- Malnutrition, causing severe health outcomes, affects women more than men due to societal, biological, and economic factors.
- Gender norms, lifecycle characteristics, economic disadvantage, and food security escalate women’s susceptibility to malnutrition.
- Gender norms increase women’s physical workload, leaving little time for self-care and access to nutritious food.
- Women’s nutritional needs vary, particularly during pregnancy and lactation, making them more vulnerable to malnutrition.
- IV drips, nutritional education, and food assistance programs are viable solutions for addressing malnutrition in women.
Malnutrition is a major public health problem; globally, women are more susceptible to malnutrition than men. Malnutrition can lead to severe long-term health outcomes, including reduced physical and cognitive growth, reproductive dysfunction, and increased mortality rates. Women’s susceptibility to malnutrition is primarily due to societal, biological, and economic factors. Here’s what you need to know about malnutrition, why it affects women more, and how to deal with it.
What is Malnutrition?
Malnutrition is a condition where the body does not have enough nutrition to function properly. This can be due to an inadequate diet, poor absorption of nutrients from food, or increased metabolic demands that the available nutrient intake cannot meet. Malnutrition can cause short-term and long-term health problems, ranging from stunted physical and cognitive development in children to increased adult mortality rates. Malnutrition can also lead to problems such as anemia, stunted growth, and weakened immune systems in adults.
Why Do Women Suffer More from Malnutrition?
Women are more susceptible to malnutrition than men due to various factors. Here are some of them:
Gender norms dictate that women have primary responsibilities for family care and household work. Women in rural areas and developing countries must walk long distances to fetch water and firewood, for instance, increasing their physical workload and decreasing their time on income-generating activities or personal self-care.
This situation can make women more vulnerable to malnutrition as they have limited access to nutritious food. Meanwhile, men do not face such levels of domestic burden, allowing them to take advantage of various opportunities for income generation and obtaining food.
Women’s lifecycle characteristics, including pregnancy and lactation, impact their dietary needs more than men’s. Pregnant and lactating women have higher nutrient requirements. If these requirements are not met, they are more vulnerable to malnutrition, increasing the risk of undernourishment, anemia, and other micronutrient deficiencies. Men do not experience such changes in nutritional requirements, so they are less vulnerable to malnutrition.
Globally, women have less access to education, employment, and income-generating activities than men. They are also likely to get less pay than men. This economic disadvantage can increase the likelihood of malnutrition and limit access to essential services and resources, such as health care, nutrition education, and nutritious food. Women also tend to have less decision-making power in households, limiting their ability to influence food selection, type, and quantity. Conversely, men generally have better access to these resources and are less likely to experience malnutrition.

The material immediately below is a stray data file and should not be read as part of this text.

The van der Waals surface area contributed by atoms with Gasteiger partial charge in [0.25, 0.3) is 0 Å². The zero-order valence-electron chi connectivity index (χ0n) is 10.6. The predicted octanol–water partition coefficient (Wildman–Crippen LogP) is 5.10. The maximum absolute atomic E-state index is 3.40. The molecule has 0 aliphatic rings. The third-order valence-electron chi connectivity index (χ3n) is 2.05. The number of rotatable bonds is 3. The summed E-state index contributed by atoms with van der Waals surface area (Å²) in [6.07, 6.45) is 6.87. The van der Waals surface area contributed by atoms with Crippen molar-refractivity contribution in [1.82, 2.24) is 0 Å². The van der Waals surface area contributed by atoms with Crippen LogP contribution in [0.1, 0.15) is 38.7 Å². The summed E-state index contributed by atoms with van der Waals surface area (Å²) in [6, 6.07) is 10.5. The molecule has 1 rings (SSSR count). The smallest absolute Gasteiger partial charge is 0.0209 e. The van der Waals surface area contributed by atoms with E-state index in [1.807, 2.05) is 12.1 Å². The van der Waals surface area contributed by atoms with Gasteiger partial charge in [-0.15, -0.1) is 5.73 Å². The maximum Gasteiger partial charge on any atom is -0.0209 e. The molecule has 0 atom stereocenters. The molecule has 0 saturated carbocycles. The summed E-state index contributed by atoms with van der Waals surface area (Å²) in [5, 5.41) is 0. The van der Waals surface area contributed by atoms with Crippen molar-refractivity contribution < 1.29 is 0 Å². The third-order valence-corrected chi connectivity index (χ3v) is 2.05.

Food security is also a significant contributor to malnutrition in women. Undernutrition rates typically increase during food shortages and natural disasters, primarily because households may face reductions in food access and supply. Women, especially those living in poverty, may bear the brunt of these food shortages since they tend to have lower-calorie intakes than men. Women also strongly prioritize the diet quality of their families, increasing their children’s nutritional intake at the expense of their own dietary needs.
Dealing With Malnutrition
Thankfully, there are various ways to deal with malnutrition. Here are three of those ways:
For women experiencing severe malnutrition, intravenous (IV) nutrition can help restore their nutritional levels. IV nutrition involves delivering nutrients directly to the body via an IV drip. This supplementation method is especially beneficial for women who cannot absorb nutrients from food due to digestive issues or other medical conditions. There are now affordable IV therapy for women who need it. It’s also a great way to avoid the common side effects associated with taking oral supplements.
Raising awareness about malnutrition and its consequences is essential to reduce the prevalence of malnutrition in women. Nutritional education can be used to educate women about their dietary needs during pregnancy, lactation, and beyond. It can also help them to make more informed choices regarding the type and quantity of food they consume, enabling them to meet their nutritional requirements better.
Food Assistance Programs
Food assistance programs are also invaluable in combating malnutrition in women. These initiatives may involve providing nutritionally-balanced foods to pregnant and breastfeeding women or distributing fortified staples to vulnerable populations. Governments and non-governmental organizations can work together to create these programs, including nutrition and health education for women.
Malnutrition is a significant public health issue that affects women more than men due to gender norms and food security issues. Women need access to adequate nutrition to live healthy lives. Taking advantage of IV drip, nutritional education, and food assistance, programs can significantly impact women’s lives and help reduce malnutrition.